The Justice Department early Friday asked a federal judge in San Francisco to allow the government to bar Apple Inc and Alphabet Inc’s Google from offering WeChat for download in U.S. app stores pending an appeal.
The filing asked U.S. Magistrate Judge Laurel Beeler to put on hold her preliminary injunction issued Saturday. That injunction blocked the U.S. Commerce Department order which was set to take effect late on Sept. 20 and that would also bar other U.S. transactions with Tencent Holding’s WeChat, potentially making the app unusable in the United States.
The Justice Department filing said Beeler’s order was in error and “permits the continued, unfettered use of WeChat, a mobile application that the Executive Branch has determined constitutes a threat to the national security and foreign policy of the United States.”
Tencent declined to comment.
In support of its argument, the Justice Department made public portions of a Sept. 17 Commerce Department memo outlining the WeChat transactions to be banned. “The WeChat mobile application collects and transmits sensitive personal information on U.S. persons, which is accessible to Tencent and stored in data centers in China and Canada,” the memo said.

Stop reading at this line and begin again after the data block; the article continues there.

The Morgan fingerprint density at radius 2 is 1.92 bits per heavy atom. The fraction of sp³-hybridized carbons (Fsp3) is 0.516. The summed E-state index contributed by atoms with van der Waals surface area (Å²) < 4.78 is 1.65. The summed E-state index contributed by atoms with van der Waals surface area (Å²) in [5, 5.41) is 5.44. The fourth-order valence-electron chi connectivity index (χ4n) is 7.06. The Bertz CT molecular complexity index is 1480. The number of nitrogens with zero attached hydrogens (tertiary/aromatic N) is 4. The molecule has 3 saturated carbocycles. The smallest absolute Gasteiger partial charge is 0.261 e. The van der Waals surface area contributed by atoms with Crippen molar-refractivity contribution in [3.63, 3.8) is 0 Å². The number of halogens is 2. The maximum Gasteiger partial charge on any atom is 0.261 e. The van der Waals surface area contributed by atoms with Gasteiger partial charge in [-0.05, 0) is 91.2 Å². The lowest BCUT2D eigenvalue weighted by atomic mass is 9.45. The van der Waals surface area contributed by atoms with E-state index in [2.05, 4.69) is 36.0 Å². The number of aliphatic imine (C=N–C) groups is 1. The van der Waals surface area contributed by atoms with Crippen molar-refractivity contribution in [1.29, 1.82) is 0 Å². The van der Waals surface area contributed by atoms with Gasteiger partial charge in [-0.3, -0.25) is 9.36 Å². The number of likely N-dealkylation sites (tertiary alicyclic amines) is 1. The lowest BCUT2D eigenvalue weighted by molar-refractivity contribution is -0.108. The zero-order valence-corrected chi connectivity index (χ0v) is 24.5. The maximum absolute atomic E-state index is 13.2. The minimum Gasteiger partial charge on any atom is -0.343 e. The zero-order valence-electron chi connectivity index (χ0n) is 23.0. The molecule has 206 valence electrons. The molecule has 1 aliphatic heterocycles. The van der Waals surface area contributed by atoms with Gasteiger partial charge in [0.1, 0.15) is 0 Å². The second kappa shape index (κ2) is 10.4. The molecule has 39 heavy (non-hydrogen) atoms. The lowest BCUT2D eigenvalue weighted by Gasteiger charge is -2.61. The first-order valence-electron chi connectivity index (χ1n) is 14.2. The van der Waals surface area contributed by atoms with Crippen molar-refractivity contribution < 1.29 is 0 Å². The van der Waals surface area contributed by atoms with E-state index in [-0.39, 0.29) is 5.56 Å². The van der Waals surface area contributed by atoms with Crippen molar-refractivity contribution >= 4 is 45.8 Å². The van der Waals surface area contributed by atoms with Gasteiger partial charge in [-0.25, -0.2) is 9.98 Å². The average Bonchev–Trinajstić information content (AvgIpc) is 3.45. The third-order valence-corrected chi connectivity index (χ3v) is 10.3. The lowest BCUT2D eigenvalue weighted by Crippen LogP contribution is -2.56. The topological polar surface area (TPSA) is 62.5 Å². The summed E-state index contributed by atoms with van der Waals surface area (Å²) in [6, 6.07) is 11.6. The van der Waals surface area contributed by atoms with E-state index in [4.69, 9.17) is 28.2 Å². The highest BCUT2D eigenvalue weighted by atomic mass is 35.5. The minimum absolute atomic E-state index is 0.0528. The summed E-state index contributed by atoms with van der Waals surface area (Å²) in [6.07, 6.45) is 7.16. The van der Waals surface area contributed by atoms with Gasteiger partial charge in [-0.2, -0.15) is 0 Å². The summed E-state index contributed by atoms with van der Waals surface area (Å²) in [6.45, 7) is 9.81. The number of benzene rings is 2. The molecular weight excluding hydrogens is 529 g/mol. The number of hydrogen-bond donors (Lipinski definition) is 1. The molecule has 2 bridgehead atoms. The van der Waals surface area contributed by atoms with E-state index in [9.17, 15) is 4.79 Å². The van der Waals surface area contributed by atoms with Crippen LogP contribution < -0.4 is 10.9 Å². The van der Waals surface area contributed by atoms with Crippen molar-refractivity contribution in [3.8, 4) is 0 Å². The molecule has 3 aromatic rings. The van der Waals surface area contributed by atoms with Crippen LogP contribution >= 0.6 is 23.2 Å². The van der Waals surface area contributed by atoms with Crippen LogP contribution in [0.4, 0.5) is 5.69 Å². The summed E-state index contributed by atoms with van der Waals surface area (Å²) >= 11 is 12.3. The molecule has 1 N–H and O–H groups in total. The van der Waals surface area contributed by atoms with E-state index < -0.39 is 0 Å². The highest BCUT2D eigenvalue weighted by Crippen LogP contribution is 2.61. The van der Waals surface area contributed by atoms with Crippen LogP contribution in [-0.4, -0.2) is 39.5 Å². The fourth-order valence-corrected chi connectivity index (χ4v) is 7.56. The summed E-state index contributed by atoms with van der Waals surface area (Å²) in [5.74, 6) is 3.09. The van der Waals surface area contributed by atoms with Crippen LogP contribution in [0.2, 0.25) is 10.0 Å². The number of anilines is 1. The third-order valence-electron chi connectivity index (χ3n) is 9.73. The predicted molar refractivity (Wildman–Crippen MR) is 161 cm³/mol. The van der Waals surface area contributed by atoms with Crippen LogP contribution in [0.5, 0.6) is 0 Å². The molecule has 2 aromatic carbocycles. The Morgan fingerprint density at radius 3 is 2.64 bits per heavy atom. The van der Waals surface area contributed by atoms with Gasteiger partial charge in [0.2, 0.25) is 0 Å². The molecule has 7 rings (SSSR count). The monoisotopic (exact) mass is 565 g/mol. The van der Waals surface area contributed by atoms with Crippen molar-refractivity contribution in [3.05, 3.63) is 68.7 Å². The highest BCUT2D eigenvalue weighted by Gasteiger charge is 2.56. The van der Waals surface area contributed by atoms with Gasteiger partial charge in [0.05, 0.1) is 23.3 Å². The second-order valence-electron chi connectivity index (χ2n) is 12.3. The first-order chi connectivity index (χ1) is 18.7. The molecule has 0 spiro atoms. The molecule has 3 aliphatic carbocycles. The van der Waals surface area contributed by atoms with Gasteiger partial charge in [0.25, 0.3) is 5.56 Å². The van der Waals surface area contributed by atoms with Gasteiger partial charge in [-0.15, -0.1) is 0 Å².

Beeler said WeChat users who filed a lawsuit “have shown serious questions going to the merits of the First Amendment claim.”
The Justice Department filing said “the First Amendment does not bar regulation of WeChat simply because it has achieved the popularity and dependency sought by (China), precisely so it can surveil users, promote its propaganda, and otherwise place U.S. national security at risk.”